SGA Executive Council alters amendment approval

Leah Brown

After review the Student Government Association delared an amendment that had passed in its Tuesday meeting unconstitutional.  

The measure proposed removing the sole power of the SGA president to appoint judicial council justices. 

“The president is elected by the student body to make appointments in all of the three branches,” SGA President Keyana Boka said. 

She said this would bypass the presidential appointment and the senate. “I am very wary about the direction that this amendment is taking for the future of this organization,” Boka said. 

Chief Justice Seth Church said giving the power to appoint judicial justices to the consensus of the executive branch creates a more fair system. 

The changes to the amendment also included increasing the number of justices to seven.

 “I think the increase in justices to seven is beneficial,” Boka said. 

Church said increasing the voices on judicial council allows more people to share ideas. It also raises quorum.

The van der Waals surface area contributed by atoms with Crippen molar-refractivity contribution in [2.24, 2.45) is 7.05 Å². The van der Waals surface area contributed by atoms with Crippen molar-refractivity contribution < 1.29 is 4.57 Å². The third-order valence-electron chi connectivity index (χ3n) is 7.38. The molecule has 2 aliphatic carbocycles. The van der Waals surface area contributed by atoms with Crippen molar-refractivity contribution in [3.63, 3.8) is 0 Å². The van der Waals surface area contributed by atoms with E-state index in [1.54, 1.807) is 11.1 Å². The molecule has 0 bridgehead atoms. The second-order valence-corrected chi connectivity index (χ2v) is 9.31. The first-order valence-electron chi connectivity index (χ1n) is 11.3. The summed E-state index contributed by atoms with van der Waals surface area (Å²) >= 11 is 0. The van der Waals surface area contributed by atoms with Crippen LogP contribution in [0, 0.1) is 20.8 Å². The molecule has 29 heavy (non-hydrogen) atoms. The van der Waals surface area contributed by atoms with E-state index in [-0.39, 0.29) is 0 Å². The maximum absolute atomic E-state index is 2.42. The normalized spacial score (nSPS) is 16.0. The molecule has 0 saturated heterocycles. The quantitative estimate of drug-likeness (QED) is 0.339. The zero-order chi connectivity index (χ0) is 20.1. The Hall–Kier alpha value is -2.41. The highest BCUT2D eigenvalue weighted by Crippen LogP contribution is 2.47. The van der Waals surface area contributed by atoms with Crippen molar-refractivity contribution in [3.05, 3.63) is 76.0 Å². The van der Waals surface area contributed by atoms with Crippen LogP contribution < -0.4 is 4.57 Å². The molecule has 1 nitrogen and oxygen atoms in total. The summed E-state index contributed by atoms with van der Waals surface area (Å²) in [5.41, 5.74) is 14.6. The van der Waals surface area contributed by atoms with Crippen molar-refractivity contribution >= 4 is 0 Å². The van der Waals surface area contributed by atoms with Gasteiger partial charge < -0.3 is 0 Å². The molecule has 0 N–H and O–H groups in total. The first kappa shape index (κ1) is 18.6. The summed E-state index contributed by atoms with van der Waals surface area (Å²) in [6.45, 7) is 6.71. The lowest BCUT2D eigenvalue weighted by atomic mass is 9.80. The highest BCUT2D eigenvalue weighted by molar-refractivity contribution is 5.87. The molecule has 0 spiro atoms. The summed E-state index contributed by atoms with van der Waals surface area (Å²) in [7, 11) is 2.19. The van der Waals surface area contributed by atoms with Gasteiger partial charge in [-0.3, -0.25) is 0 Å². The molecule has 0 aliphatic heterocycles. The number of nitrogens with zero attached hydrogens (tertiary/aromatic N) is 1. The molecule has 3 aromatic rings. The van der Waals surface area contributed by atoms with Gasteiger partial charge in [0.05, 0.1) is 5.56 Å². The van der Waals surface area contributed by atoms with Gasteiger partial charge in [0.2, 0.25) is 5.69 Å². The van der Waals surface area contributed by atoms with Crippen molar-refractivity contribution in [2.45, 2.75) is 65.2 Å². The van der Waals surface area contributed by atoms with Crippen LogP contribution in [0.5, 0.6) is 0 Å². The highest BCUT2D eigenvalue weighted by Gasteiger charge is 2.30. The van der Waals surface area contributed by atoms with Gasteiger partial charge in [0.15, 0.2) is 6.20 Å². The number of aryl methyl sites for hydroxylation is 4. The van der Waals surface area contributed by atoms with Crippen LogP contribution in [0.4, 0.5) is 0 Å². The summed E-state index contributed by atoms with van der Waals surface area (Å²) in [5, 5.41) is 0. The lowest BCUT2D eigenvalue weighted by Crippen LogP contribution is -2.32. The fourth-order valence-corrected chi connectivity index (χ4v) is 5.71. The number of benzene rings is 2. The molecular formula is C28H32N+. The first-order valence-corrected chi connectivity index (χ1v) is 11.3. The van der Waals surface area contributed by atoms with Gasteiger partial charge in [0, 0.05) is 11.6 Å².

Senator Tyler Scaff rose against the amendment, questioning if the senate fully understood it.  

Cain Alvey debated Scaff, and said the senators have had two weeks to read and digest the information in the amendment.  

Alvey said the amendment is a “good, forward movement for SGA.” 

After the debate ended, Resolution 1-14-S passed. 

The Executive Council reviewed their constitution after the meeting and determined there were not enough senators in attendance to pass the legislation.  

The amendment is now still in first read and will be discussed at their meeting next week. 

The SGA office temporarily moved this week to Garrett after a flooding in Cravens. The office will remain there until their new offices and chamber are finished in DSU.   

The meetings will also move to the Garrett Conference Center room 203. 

There will be a question and answer session with Provost Gordon Emslie, open to all students at the next meeting.

He’ll be present to discuss the upcoming changes to the major delcaration process, and to answer any questions about that issue or other academic issues. The meeting is open to any.